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Precisionism

Left: Charles Demuth, After Sir Christopher Wren, 1920, Watercolor, gouache, and pencil on cardboard; 60.5 x 51 cm (Metropolitan Museum of Art); Right: Charles Demuth, My Egypt, 1927. oil on fiberboard, 90.8 × 76.2 cm (Whitney Museum of American Art)Left: Charles Demuth, After Sir Christopher Wren, 1920, watercolor, gouache, pencil on cardboard; 60.5 x 51 cm (Metropolitan Museum of Art)

Right: Charles Demuth, My Egypt, 1927. oil on fiberboard, 90.8 × 76.2 cm (Whitney Museum of American Art)

Charles Demuth is known as a Precisionist, and many of his paintings apply the fractured visual language of cubism and the dynamism of futurism to distinctive American places like cities and factories. In the 1920s, Precisionists like Demuth, Charles Sheeler, and others were called the “Immaculates” because of the smooth surfaces, clean lines, and meticulous geometry of their images. In this vein, Demuth painted the church tower and rooftops of Provincetown, Massachusetts in After Sir Christopher Wren, 1920, the brand new grain elevators in his hometown of Lancaster, Pennsylvania in My Egypt, 1927, and New York City in I Saw the Figure 5 in Gold, 1928.

From poem to painting

I Saw the Figure 5 in Gold was inspired by the poem, “The Great Figure,” written by Demuth’s friend, William Carlos Williams:

Among the rain
and lights
I saw the figure 5
in gold
on a red
firetruck
moving
tense
unheeded
to gong clangs
siren howls
and wheels rumbling
through the dark city.

Williams’ poem recalls a night when he was walking down Ninth Avenue in New York City on his way to painter Marsden Hartley’s studio. He heard the noises of a fire truck, only to turn around just as it was passing by. All he saw was the number of the truck, a five painted in gold, on a red background speeding past. At this moment in his career Williams was trying to create poems that were precise and concrete representations of original experiences, so he avoided symbolism and metaphor in favor of simple language that evokes the speed (“moving tense unheeded”), the sounds (“gong clangs siren howls and wheels rumbling”), and the images (rain, lights, firetruck, dark city) he witnessed. Reportedly, Williams wrote this one-sentence poem right there on the street that night.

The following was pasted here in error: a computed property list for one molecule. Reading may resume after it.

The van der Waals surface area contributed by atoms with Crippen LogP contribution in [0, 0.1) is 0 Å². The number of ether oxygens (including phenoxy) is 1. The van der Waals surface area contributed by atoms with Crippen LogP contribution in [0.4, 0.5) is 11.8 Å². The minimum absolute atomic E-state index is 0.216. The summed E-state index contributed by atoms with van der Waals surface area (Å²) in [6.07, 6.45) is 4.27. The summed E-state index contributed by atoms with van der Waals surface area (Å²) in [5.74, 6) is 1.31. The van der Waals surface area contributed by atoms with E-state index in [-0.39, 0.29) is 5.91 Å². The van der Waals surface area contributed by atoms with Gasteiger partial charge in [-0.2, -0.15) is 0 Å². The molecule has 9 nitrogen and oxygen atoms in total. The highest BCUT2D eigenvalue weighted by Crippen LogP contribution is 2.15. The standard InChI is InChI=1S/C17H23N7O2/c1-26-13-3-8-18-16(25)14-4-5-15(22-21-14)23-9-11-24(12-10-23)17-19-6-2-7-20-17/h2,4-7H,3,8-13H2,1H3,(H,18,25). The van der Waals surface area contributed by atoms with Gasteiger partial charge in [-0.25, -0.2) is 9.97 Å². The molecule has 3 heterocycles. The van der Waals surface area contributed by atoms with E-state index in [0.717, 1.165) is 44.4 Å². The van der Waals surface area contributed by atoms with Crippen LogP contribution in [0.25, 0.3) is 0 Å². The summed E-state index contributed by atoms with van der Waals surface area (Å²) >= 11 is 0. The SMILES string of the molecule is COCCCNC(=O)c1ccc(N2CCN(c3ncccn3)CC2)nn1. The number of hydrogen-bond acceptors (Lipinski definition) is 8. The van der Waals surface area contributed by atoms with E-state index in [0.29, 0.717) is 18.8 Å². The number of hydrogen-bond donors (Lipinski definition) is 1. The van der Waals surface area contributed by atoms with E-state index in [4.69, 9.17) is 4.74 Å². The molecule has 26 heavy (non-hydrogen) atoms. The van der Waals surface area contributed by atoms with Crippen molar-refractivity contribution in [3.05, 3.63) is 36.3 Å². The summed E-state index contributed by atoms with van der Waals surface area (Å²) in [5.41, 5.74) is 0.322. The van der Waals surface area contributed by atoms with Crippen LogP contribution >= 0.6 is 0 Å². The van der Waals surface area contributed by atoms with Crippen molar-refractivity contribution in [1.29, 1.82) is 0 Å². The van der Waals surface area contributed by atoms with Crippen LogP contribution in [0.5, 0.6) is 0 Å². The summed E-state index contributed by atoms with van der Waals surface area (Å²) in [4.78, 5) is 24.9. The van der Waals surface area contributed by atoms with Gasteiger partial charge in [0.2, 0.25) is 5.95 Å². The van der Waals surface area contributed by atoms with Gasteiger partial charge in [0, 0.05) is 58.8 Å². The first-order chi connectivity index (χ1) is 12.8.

Charles Demuth, I Saw the Figure 5 in Gold, 1928, oil on cardboard, 90.2 x 76.2 cm (The Metropolitan Museum of Art)Charles Demuth, I Saw the Figure 5 in Gold, 1928, oil on cardboard, 90.2 x 76.2 cm (The Metropolitan Museum of Art)

Williams’ poetry is deliberately straightforward, but Demuth’s painting is complicated. You really must know the poem to decode the painting. The setting is a tunnel-like street, which is flanked by sidewalks and buildings. Much of this backdrop is gray and black, but for the illuminated shop windows and globular streetlamps on both sides. The fire engine dominates the middle of the composition and although its form is abstracted we can recognize it by its red color. We can see the truck’s ladder on the right, and a long bar stretches across the bottom of the truck, which resembles an axle with two wheels or roaring sirens. The little curved lines that radiate from those sirens or wheels can indicate sound, motion, or both.

Charles Demuth, I Saw the Figure 5 in Gold (detail), 1928, oil on cardboard, 90.2 x 76.2 cm (The Metropolitan Museum of Art)Charles Demuth, I Saw the Figure 5 in Gold (detail), 1928, oil on cardboard, 90.2 x 76.2 cm (The Metropolitan Museum of Art)

Picturing motion

Demuth divided the picture plane into rectangles and triangles, which refract light and change the color of space and shapes. The diagonal lines force your eyes to race around as you try to understand the image. That identifying number five repeats very clearly three times in the center of the composition. The fives get larger as they surge into the foreground (or smaller as they recede into the background), and in the upper right corner you can glimpse the curve of a fourth five as it leaves the surface of the picture and enters your space. The echoing numbers evoke the fire truck as it races toward you and past. Demuth’s painting, with its prismatic chards of space and color and the recurring number five, visualizes the motion and mystery of Williams’ experience in a futurist way. It collapses an extended period of time onto one still canvas.